The second group are the downtrodden serfs who lost the battle of Hastings and are forever destined to be cannon-fodder for their social superiors. These 'Saxons' all wore brown sacks for clothing, lived in mud huts and were covered in soot, soil and sticky stuff and had only a rudimentary grasp of any skills or crafts.
|Image from luckinlove.com|
Both these portrayals leave me exasperated because they are the inventions of lazy media people who are too self-obsessed to do any actual research - you know, reading a book or looking at some artefacts, or just asking someone who might know a little about the period.
Anyone who has seen even photographs of the best-known material - such as the finds from Sutton Hoo, the Staffordshire Hoard, the Lindisfarne Gospels, the Alfred Jewel, the Franks Casket - cannot fail to be impressed by the quality of the workmanship and the skilful combination of a variety of materials into a unified and beautiful object. Then look at the range of books the Anglo-Saxons produced in their own language - everything from detailed laws and land charters to translations of Roman and Greek religious texts, chronicles, medical books, poetry, legends and rude jokes - they are all there.
Look at the garnet and gold wargear from the Staffordshire Hoard and explain to me in what sense this was 'the Dark Ages' - it was a Golden Age when some of the finest decorative items produced north of the Alps were put together. Bear in mind that Anglo-Saxon goldwork could not be replicated to anything like the same quality as the originals until the 19th century. No doubt I will get into trouble for saying this, but a lot of the allegedly superior Roman and medieval material looks pretty amateurish by comparison.
|The Sutton Hoo Gold belt buckle - image from the British Museum|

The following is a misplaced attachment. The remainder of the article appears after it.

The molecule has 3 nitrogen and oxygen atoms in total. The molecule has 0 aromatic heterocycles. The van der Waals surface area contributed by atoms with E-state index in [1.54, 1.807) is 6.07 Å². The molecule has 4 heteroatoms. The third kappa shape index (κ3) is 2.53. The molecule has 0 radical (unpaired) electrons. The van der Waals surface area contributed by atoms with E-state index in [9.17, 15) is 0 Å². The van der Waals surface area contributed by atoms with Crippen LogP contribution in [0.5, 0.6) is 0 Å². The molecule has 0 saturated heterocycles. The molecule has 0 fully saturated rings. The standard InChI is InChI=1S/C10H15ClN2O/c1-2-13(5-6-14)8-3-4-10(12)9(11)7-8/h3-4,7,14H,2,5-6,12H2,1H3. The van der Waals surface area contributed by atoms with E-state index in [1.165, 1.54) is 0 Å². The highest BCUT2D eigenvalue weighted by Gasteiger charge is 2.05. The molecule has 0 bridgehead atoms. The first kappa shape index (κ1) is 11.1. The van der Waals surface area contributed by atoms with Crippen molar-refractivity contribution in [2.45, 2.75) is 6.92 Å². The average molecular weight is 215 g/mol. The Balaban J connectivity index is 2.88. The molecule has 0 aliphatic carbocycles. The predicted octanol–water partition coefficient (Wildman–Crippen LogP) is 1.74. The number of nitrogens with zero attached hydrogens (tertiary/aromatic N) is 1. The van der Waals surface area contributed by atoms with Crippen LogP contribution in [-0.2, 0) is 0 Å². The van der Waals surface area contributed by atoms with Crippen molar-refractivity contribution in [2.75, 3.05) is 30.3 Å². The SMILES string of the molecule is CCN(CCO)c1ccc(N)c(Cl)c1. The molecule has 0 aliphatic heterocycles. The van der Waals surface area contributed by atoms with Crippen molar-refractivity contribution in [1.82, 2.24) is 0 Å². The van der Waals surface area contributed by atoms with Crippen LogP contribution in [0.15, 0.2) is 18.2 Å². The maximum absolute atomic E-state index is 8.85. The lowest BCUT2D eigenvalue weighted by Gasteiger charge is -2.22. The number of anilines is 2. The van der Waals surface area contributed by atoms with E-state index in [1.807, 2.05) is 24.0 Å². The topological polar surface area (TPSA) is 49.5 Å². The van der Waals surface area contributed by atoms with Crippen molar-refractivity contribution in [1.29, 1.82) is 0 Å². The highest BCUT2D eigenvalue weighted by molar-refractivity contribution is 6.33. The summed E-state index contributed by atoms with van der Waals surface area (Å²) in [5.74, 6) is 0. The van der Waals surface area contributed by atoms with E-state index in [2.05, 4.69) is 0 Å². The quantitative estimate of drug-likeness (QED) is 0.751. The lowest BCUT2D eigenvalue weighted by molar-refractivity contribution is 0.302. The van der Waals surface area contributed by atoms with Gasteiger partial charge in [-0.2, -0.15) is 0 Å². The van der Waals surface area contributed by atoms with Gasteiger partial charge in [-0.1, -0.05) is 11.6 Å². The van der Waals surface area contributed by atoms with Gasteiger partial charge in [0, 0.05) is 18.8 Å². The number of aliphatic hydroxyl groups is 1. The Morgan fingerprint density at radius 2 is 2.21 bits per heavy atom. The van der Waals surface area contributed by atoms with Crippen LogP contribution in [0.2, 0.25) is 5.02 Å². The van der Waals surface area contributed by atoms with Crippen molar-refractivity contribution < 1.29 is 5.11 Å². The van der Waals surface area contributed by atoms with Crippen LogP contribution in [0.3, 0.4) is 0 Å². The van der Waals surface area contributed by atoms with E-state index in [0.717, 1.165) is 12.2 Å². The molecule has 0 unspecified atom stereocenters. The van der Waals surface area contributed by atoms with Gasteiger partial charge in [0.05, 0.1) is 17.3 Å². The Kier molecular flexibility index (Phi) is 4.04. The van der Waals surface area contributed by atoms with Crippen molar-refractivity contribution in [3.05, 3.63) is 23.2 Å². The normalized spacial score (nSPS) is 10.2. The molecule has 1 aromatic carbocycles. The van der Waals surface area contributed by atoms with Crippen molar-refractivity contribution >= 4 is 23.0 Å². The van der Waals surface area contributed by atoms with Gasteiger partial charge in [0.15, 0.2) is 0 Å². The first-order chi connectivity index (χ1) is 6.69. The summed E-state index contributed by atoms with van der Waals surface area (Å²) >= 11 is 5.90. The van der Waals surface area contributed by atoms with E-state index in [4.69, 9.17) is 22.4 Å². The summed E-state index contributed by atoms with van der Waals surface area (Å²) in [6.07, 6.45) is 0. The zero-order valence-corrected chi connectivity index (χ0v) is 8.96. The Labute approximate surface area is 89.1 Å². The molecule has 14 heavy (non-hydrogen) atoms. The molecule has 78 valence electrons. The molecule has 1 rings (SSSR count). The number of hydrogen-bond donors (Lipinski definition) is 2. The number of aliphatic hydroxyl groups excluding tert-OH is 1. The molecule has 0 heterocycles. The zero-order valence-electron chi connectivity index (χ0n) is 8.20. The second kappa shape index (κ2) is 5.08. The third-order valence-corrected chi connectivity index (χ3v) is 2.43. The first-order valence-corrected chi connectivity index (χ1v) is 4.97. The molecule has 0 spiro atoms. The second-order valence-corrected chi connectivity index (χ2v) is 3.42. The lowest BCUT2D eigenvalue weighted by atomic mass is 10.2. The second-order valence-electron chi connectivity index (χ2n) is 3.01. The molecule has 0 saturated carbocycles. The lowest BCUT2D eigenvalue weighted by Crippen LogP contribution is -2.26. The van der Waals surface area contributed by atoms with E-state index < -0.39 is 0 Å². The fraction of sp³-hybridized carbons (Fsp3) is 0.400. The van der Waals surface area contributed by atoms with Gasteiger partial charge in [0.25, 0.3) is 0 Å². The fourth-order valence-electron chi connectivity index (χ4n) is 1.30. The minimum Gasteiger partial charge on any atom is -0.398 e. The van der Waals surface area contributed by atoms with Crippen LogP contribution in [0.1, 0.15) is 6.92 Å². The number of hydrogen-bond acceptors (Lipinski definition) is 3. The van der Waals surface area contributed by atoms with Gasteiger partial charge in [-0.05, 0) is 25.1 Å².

Are there important lessons to be learned from studying the Anglo-Saxon period?
All history is important and should be instructive. The Anglo-Saxon period laid the foundations of our social structure, our language, our political organisations and to a large extent our identities. As with the language mentioned above, if you don't understand how modern counties came into being and what they replaced, you will never fully understand modern British political geography. A knowledge of the effects of the Norman invasion is no bad thing either, if you are interested in social structures and elitism.
Can you sum up why you love the Anglo-Saxon history, culture and language so much?
It is the beginning of so much that we take for granted: many of our warmest and most powerful words, our ideas about family and society, our regional identities, the framework by which our lives are lived. To me, that is endlessly fascinating.
Thanks to Stephen for his insights. To discover more about him and his work:
Wordcraft ~ The English Warrior ~ First Steps in Old English ~ Meadhall - Feasting Tradition in Anglo-Saxon England ~ Leechcraft - Early English Charms, Plantlore and Healing ~ Rudiments of Runelore ~ Anglo-Saxon Burial Mounds ~ Anglo-Saxon FAQs ~ Wayland's Work – Elder Gods – The Sutton Hoo Stone